Archibald Primrose, 5th Earl of Rosebery

British politician

Archibald Philip Primrose, 5th Earl of Rosebery (7 May 1847 – 21 May 1929) was a British Liberal politician and Prime Minister of the United Kingdom, also known as Archibald Primrose (1847–1851), Lord Dalmeny (1851–1868).


The Earl of Rosebery

Archibald Primrose, 5th Earl of Rosebery - 1890s.jpg
Lord Rosebery, about 1890s
Prime Minister of the United Kingdom
In office
5 March 1894 – 22 June 1895
MonarchVictoria
Preceded byWilliam Ewart Gladstone
Succeeded byThe Marquess of Salisbury
Leader of the Opposition
In office
22 June 1895 – 6 October 1896
MonarchVictoria
Prime MinisterThe Marquess of Salisbury
Preceded byThe Marquess of Salisbury
Succeeded bySir William Harcourt [en]
Secretary of State for Foreign Affairs
In office
6 February 1886 – 3 August 1886
MonarchVictoria
Prime MinisterWilliam Ewart Gladstone
Preceded byThe Marquess of Salisbury
Succeeded byThe Earl of Iddesleigh [en]
In office
18 August 1892 – 10 March 1894
Preceded byThe Marquess of Salisbury
Succeeded byThe Earl of Kimberley [en]
Member of the House of Lords
Lord Temporal [en]
In office
7 May 1868 – 21 May 1929
Hereditary peerage
Preceded byThe 4th Earl of Rosebery [en]
Succeeded byThe 6th Earl of Rosebery [en]
Personal details
Born
Archibald Philip Primrose

(1847-05-07)7 May 1847
Mayfair, Middlesex, England
Died21 May 1929(1929-05-21) (aged 82)
Epsom, Surrey, England
Resting placeDalmeny Parish Church, Edinburgh, Scotland
Political partyLiberal
Spouse(s)
Hannah de Rothschild [en]
(m. 1878; died 1890)
Children4
Alma materChrist Church, Oxford
Signature

After an education at Eton and Oxford, Dalmeny succeeded to his grandfather's Scottish earldom in 1868.[1] Becoming involved in politics, he became a Liberal, and was involved in Gladstone's Midlothian campaign, which brought the Liberals back into power in 1880. In the Liberal administration that followed, Rosebery served in junior offices, including that of Under-Secretary of State for the Home Department, before entering the Cabinet as Lord Privy Seal in March 1885.

Rosebery became a leader of the Liberal Imperialist faction of the Liberal Party,[2] and in Gladstone's third (1886) and fourth (1892–1894) administrations, Rosebery served as Foreign Secretary. When Gladstone retired in 1894, Rosebery became his successor as Prime Minister, much to the disgust of Sir William Harcourt, the Chancellor of the Exchequer and leader of the more left-wing Liberals. Rosebery's government was largely unsuccessful—his designs in foreign policy, such as expansion of the fleet, were defeated by disagreements within the Liberal Party, while the Tory-dominated House of Lords stopped the whole of the Liberals' domestic legislation. In 1895, Rosebery resigned, and a Conservative government under Lord Salisbury took his place.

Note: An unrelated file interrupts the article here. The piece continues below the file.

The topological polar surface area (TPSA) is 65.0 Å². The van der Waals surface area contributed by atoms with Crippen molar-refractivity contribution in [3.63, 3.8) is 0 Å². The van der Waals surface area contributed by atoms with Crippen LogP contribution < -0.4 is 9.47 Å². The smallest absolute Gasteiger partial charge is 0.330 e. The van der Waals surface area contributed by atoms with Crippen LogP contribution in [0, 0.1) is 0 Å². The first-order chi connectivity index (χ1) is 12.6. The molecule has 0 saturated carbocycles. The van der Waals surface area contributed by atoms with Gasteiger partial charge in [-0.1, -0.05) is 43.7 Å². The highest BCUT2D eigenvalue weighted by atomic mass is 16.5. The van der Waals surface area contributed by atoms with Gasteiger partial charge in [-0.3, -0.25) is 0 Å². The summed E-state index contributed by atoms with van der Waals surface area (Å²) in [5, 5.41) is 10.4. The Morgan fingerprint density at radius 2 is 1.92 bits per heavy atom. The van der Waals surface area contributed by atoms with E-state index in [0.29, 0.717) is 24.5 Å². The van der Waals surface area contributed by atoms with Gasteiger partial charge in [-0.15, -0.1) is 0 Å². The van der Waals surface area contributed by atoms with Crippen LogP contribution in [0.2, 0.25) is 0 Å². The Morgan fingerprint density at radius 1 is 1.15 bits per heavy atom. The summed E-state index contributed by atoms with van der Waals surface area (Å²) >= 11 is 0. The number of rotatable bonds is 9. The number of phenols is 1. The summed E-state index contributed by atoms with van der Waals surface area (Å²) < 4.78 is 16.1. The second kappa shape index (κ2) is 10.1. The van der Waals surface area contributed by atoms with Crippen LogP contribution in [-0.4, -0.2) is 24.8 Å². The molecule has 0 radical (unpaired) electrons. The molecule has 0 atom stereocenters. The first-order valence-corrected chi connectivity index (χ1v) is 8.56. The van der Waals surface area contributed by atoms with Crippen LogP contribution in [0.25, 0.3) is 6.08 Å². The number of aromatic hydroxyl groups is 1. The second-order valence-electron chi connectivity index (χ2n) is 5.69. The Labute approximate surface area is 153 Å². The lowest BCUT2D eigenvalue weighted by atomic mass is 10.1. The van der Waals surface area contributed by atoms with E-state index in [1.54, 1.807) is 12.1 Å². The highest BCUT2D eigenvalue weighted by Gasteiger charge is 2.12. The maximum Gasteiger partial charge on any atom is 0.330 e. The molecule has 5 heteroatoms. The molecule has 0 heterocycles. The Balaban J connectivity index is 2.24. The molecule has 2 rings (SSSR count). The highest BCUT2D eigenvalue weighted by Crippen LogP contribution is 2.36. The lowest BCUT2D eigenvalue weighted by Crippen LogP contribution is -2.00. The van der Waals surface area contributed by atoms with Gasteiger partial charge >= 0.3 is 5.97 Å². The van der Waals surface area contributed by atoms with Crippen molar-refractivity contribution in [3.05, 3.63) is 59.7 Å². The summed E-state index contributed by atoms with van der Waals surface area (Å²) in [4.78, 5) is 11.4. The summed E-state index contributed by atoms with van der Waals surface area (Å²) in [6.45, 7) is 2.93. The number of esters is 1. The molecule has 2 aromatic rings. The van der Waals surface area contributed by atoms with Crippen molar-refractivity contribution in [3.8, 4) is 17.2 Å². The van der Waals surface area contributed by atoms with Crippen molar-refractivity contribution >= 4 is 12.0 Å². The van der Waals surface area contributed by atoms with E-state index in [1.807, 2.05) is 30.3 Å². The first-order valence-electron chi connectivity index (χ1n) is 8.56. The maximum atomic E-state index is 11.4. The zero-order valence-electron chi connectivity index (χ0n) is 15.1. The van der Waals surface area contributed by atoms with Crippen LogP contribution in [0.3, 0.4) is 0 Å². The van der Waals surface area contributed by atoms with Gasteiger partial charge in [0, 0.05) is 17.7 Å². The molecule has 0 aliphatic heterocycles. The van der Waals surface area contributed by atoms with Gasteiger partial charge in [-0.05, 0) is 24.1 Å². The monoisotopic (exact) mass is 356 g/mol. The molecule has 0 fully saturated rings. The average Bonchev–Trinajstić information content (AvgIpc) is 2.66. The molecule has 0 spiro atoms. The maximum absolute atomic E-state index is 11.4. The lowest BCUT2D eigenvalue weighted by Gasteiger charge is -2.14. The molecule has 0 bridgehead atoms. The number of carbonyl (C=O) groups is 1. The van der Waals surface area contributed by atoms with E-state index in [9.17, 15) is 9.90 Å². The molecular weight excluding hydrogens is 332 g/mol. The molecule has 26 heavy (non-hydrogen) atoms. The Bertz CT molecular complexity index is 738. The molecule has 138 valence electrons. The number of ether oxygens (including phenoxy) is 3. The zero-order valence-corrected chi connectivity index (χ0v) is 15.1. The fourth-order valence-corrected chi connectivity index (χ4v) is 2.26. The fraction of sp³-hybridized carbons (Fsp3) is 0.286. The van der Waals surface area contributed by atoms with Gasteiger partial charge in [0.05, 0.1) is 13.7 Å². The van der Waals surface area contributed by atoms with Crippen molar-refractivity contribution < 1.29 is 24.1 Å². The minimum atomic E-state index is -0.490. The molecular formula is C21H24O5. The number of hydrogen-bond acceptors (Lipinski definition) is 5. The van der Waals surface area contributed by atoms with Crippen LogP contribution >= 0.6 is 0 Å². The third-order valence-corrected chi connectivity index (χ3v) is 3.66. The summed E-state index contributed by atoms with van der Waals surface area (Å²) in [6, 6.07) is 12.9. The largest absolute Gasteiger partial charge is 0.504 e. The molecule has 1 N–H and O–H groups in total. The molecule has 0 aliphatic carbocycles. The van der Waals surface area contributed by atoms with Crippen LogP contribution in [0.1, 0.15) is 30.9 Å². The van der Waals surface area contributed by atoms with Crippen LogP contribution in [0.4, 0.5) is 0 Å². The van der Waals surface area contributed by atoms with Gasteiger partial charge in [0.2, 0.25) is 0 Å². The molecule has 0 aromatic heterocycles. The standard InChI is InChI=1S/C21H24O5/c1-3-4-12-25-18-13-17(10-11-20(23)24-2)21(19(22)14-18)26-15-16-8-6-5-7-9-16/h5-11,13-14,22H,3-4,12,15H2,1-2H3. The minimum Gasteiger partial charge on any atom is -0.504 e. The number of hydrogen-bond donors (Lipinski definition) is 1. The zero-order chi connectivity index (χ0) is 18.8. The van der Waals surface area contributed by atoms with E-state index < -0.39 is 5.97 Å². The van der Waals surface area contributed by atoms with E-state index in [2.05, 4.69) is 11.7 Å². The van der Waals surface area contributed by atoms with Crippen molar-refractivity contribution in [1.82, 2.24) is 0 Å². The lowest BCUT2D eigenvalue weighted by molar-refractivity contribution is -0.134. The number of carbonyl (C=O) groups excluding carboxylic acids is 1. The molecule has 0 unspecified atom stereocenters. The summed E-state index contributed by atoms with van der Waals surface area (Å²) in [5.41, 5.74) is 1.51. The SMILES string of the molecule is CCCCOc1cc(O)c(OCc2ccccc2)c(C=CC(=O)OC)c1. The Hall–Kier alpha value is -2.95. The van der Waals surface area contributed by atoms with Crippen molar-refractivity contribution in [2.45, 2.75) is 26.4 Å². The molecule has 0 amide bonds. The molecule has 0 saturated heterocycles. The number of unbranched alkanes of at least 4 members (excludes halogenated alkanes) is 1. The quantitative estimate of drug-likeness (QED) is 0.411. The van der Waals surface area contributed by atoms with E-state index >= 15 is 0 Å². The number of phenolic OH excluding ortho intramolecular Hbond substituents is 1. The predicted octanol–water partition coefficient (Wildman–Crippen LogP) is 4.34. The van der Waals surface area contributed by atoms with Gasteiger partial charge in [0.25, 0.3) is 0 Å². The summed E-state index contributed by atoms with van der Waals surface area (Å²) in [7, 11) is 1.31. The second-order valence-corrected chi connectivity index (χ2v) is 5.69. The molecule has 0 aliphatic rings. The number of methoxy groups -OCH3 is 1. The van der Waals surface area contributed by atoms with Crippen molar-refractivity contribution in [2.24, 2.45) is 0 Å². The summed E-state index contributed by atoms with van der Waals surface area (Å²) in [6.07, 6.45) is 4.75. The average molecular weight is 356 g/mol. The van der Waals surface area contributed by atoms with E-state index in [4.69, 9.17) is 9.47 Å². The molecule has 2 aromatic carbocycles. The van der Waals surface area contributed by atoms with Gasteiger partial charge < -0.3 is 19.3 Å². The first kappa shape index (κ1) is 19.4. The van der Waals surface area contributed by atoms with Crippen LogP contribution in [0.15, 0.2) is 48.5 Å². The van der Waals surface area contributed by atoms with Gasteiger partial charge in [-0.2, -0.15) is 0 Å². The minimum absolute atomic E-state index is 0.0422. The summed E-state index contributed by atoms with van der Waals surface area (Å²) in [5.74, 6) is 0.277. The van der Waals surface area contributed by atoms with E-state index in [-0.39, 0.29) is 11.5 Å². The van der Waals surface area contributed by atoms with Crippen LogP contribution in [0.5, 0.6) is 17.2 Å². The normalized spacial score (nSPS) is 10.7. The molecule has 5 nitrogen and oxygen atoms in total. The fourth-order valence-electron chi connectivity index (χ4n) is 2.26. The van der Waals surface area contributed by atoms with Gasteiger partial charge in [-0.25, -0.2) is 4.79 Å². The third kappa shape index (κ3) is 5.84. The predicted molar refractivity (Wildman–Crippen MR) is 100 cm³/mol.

Rosebery resigned as leader of the Liberal Party in 1896, to be succeeded by Harcourt, and gradually moved further and further from the mainstream of the party, supporting the Boer War and opposing Irish Home Rule, a position which prevented him from taking part in the Liberal government that returned to power in 1905. In his later years, Rosebery turned to writing, including biographies of Lord Chatham, Pitt the Younger, Napoleon, and Lord Randolph Churchill. He was also famous for his champion racehorses.

Rosebery's Government, 1894–95Edit

Changes
May 1894 – Bryce succeeds Mundella at the Board of Trade. Tweedmouth succeeds Bryce at the Duchy of Lancaster, remaining also Lord Privy Seal.

ReferencesEdit

  1. As a Scottish peer he did not also have a seat in the House of Lords, so he was made Baron Rosebery in 1868, and the Earl of Midlothian in 1911.
  2. In 1884 Lord Rosebery visited Australia. There in Adelaide he noticed that the country was developing more independently. From there he got the idea of free nations bringing up an association called the "Commonwealth of Nations".[3]
  3. "History – Though the modern Commonwealth is just 60 years old, the idea took root in the 19th century". Commonwealth Secretariat. Archived from the original on 19 June 2010. Retrieved 29 July 2011.

Other websitesEdit